Updated at 10:15 a.m. ET: Rupert Murdoch’s News Corp. said Tuesday it is considering dividing itself into two companies, severing its publishing division from its much larger and more lucrative entertainment arm.
"News Corporation confirmed today that it is considering a restructuring to separate its business into two distinct publicly traded companies," the company said in a brief statement that gave no further details.
The plan, which would effectively bring an end to CEO Murdoch’s decades-long drive to pull together the disparate strands of his media empire into one coherent company, would essentially mean cordoning off the newspaper business that once was the core of Murdoch’s company, which he has grown from a single Australian newspaper he inherited in the 1950s.
The aim is likely the protection of the Fox movie studio and television networks that now are the most profitable parts of the media empire. Murdoch is likely to want to insulate this part of the business from the fallout from the phone hacking scandal that has led to the closure of the News of the World tabloid in the U.K., halted Murdoch’s BSkyB takeover bid and prompted the arrest of several key figures.
Such a plan would likely be intended to shore up shareholder value, according to a New York Times report, which notes that shareholders have said they would prefer the company to focus on its productive entertainment assets, which generated $23.5 billion in revenue in the year ended June 2011, as opposed to $8.8 billion in revenue for the publishing business.
Barton Crockett, an analyst with Lazard Capital Management, told CNBC that the phone hacking scandal was an opportunity for the company to rethink its operations and improve the situation for shareholders. A division of the business will lead to a stronger company, he said.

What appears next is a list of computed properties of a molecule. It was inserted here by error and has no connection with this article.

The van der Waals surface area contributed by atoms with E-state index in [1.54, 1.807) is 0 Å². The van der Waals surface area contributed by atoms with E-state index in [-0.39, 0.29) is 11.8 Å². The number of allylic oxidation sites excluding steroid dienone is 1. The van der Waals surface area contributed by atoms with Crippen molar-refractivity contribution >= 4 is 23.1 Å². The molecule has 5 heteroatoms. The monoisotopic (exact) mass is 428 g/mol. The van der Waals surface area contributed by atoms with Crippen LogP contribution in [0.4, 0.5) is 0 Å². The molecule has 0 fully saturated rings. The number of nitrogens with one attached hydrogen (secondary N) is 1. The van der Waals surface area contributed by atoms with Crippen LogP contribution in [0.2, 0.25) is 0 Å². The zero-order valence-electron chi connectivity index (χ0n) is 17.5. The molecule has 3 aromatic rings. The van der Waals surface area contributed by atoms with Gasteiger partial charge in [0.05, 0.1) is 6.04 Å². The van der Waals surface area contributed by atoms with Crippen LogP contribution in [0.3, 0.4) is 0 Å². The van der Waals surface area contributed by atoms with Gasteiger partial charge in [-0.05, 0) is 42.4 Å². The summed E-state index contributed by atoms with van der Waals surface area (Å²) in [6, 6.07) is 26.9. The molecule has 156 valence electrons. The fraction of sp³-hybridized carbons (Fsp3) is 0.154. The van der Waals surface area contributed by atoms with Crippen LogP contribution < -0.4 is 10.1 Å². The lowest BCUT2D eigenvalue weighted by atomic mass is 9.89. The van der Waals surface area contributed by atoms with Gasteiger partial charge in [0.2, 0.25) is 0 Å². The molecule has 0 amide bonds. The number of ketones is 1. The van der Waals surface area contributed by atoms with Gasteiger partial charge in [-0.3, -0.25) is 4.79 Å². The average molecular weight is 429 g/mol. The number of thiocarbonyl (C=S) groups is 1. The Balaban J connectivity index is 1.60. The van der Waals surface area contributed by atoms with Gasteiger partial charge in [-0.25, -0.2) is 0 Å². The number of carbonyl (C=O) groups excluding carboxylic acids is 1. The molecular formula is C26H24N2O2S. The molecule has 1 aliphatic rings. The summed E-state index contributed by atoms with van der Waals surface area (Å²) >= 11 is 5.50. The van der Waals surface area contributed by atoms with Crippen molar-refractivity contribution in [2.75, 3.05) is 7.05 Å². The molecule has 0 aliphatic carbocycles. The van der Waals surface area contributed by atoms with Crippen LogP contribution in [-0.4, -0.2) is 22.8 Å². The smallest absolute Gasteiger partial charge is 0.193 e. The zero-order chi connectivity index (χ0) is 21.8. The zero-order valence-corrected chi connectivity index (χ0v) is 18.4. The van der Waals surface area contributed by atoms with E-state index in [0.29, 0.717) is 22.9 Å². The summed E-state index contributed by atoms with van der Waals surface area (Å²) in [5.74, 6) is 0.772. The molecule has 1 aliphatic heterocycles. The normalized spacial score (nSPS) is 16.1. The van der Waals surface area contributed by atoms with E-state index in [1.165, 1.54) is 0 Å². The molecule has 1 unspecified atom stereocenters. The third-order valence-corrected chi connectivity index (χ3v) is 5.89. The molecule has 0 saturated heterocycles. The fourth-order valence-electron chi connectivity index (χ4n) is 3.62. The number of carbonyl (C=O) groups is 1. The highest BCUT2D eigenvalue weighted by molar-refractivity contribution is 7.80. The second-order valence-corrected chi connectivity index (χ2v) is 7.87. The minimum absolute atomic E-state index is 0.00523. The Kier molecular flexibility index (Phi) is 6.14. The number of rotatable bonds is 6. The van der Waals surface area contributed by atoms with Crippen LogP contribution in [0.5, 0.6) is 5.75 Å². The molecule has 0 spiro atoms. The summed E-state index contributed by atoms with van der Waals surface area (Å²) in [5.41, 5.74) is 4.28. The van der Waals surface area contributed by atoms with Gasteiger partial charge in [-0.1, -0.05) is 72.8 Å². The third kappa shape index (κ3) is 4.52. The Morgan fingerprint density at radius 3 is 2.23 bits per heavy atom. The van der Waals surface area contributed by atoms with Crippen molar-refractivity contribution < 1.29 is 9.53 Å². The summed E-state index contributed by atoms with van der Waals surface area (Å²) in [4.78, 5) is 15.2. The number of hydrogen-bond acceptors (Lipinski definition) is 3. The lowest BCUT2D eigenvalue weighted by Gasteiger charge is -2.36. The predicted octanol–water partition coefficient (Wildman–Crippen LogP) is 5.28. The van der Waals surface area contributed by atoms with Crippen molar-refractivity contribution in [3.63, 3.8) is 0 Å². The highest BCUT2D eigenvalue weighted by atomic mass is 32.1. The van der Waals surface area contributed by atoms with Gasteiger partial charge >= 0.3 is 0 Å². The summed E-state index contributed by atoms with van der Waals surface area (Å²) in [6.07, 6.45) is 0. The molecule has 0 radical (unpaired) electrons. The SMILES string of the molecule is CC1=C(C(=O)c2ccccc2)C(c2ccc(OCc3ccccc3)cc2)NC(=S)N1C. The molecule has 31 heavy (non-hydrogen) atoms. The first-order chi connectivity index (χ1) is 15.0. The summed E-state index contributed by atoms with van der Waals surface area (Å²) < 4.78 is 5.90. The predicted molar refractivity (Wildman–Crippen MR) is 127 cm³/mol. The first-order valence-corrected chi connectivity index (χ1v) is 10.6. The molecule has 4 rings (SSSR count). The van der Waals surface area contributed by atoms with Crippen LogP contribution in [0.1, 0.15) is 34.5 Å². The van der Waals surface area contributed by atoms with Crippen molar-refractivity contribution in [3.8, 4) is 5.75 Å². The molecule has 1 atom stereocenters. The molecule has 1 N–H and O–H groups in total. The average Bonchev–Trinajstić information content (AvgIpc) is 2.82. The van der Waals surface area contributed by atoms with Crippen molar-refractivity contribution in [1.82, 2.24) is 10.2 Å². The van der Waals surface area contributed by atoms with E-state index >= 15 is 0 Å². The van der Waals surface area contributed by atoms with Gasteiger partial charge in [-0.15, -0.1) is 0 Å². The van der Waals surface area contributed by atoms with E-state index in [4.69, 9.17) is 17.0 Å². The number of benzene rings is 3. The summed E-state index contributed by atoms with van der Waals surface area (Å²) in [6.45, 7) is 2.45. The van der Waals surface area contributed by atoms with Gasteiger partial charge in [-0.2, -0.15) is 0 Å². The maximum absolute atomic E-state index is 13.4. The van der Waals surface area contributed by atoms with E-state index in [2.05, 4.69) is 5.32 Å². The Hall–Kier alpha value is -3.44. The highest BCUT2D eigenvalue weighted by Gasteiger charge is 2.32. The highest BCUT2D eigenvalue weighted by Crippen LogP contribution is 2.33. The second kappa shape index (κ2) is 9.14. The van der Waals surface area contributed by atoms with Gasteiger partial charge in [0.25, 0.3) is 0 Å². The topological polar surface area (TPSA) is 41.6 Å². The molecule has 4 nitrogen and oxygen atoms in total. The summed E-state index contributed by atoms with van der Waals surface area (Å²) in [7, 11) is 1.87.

“We’ve gone from lemons to lemonade,” Crockett said. “I think it’s something that will make News Corp. a stronger business and a better stock.”
Shares of News Corp have risen 12 percent since the beginning of the year, supported in part by a stock buyback program.
A division of the News Corp. units may take the form of a corporate spinoff, according to the Times. It would create a publishing business that comprises The Wall Street Journal, The Times of London, The New York Post and the HarperCollins book business, the report said, adding that the Murdoch family would probably retain control of the newly split companies.
Media conglomerate Viacom took a similar path in 2005 when it split into two companies, leaving the television company CBS as a standalone company.
Reports also say it is unclear whether Murdoch will go ahead with plans for a corporate spinoff, given his opposition to it in the past. However, News Corp.’s Chief Operating Officer has made it clear that the company’s management team has considered a split, although earlier this year he said no decision has yet been made.
News of the planned spinoff was first reported by The Wall Street Journal.